Friends of Mount Moriah Cemetery (FOMMCI)

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Part of a 1910 map owned by Friends of Mount Moriah Cemetery.

For many years before its closure, the cemetery had not been well cared for. Since 2011, the Friends of Mount Moriah Cemetery have worked to restore the cemetery. Volunteers began by clearing debris (including abandoned cars, tires, trash, etc.) and brush in overgrown sections, working inward from the entrances on either side. As of 2019, nearly 50% of the cemetery has been opened up to allow visitors to safely enter these sections.

In March of 2011, the City was made aware through news reports and citizen phone calls that Mount Moriah had ended its business operations. To our knowledge, no one from the Association informed the State, the City or the funeral directors that had worked with the cemetery of its intent to close.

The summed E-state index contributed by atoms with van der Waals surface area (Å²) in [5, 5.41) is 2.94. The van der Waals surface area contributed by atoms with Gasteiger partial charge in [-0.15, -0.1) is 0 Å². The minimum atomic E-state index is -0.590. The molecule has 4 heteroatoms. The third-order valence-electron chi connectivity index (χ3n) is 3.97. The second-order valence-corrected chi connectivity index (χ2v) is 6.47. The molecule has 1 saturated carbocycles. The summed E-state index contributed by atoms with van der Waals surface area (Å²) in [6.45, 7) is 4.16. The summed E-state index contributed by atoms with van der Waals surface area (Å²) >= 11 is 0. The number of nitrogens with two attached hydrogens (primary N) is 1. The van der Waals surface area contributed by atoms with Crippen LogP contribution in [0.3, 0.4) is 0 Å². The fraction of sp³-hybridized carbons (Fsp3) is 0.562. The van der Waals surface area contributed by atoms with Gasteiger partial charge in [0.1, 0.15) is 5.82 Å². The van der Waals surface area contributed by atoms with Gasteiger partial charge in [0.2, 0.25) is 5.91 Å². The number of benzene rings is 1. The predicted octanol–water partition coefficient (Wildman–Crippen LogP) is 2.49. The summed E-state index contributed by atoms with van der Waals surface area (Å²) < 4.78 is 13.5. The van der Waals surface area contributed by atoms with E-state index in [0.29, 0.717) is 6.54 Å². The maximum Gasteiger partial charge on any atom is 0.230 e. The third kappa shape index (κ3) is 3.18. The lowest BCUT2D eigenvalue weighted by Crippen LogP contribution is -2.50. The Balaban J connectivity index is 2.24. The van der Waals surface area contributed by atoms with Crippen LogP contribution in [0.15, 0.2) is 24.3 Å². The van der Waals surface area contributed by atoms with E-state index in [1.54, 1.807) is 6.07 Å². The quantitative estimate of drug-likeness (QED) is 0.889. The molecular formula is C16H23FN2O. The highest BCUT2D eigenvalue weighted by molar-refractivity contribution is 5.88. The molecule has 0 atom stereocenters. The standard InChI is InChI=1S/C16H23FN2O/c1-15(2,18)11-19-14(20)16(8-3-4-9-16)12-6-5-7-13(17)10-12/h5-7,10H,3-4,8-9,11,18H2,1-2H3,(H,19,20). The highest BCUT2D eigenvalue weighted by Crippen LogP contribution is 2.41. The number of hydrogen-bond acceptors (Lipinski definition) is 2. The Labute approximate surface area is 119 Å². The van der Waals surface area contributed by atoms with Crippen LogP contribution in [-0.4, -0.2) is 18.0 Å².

Mount Moriah Cemetery is an historic burial ground incorporated by an Act of the State Legislature in 1855, one of several rural cemeteries developed in Philadelphia between 1845 and 1860. The cemetery originally consisted of 54 acres. While reports indicate that the cemetery is 380 acres, a review of real estate records indicates that it is approximately 200 acres. Philadelphia and Yeadon share equal shares of the cemetery, which spans Cobbs Creek.

Notes:  The above descriptive information came from the organization's History page. The Philadelphia portion of the cemetery is located in an unnamed area of Southwest Philadelphia between Elmwood and Kingsessing.

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